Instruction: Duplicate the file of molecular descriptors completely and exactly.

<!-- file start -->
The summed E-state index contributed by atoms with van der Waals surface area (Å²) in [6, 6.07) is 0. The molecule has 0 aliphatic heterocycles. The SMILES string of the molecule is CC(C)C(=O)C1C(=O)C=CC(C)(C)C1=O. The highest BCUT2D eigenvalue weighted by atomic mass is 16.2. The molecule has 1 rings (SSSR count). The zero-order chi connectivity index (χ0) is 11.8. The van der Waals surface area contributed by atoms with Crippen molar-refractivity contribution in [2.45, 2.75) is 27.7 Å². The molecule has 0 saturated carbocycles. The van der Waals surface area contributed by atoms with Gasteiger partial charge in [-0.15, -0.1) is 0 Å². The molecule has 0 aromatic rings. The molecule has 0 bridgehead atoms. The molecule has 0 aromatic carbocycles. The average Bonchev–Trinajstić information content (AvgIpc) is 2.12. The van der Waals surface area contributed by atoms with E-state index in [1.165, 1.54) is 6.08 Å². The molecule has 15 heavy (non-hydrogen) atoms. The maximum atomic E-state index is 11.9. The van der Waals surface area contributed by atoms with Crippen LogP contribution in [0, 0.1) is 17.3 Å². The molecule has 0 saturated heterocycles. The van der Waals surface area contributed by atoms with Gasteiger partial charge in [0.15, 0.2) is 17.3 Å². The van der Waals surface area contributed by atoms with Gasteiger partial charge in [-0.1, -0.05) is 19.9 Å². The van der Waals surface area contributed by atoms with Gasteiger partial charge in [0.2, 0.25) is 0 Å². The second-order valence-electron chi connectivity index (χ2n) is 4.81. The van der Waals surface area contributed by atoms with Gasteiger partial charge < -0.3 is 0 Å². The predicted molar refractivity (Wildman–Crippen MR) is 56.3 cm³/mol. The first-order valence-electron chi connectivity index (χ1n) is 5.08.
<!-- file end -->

The summed E-state index contributed by atoms with van der Waals surface area (Å²) in [6, 6.07) is 0. The molecule has 0 aliphatic heterocycles. The SMILES string of the molecule is CC(C)C(=O)C1C(=O)C=CC(C)(C)C1=O. The highest BCUT2D eigenvalue weighted by atomic mass is 16.2. The molecule has 1 rings (SSSR count). The zero-order chi connectivity index (χ0) is 11.8. The van der Waals surface area contributed by atoms with Crippen molar-refractivity contribution in [2.45, 2.75) is 27.7 Å². The molecule has 0 saturated carbocycles. The van der Waals surface area contributed by atoms with Gasteiger partial charge in [-0.15, -0.1) is 0 Å². The molecule has 0 aromatic rings. The molecule has 0 bridgehead atoms. The molecule has 0 aromatic carbocycles. The average Bonchev–Trinajstić information content (AvgIpc) is 2.12. The van der Waals surface area contributed by atoms with E-state index in [1.165, 1.54) is 6.08 Å². The molecule has 15 heavy (non-hydrogen) atoms. The maximum atomic E-state index is 11.9. The van der Waals surface area contributed by atoms with Crippen LogP contribution in [0, 0.1) is 17.3 Å². The molecule has 0 saturated heterocycles. The van der Waals surface area contributed by atoms with Gasteiger partial charge in [0.15, 0.2) is 17.3 Å². The van der Waals surface area contributed by atoms with Gasteiger partial charge in [-0.1, -0.05) is 19.9 Å². The van der Waals surface area contributed by atoms with Gasteiger partial charge in [0.2, 0.25) is 0 Å². The second-order valence-electron chi connectivity index (χ2n) is 4.81. The van der Waals surface area contributed by atoms with Gasteiger partial charge < -0.3 is 0 Å². The predicted molar refractivity (Wildman–Crippen MR) is 56.3 cm³/mol. The first-order valence-electron chi connectivity index (χ1n) is 5.08.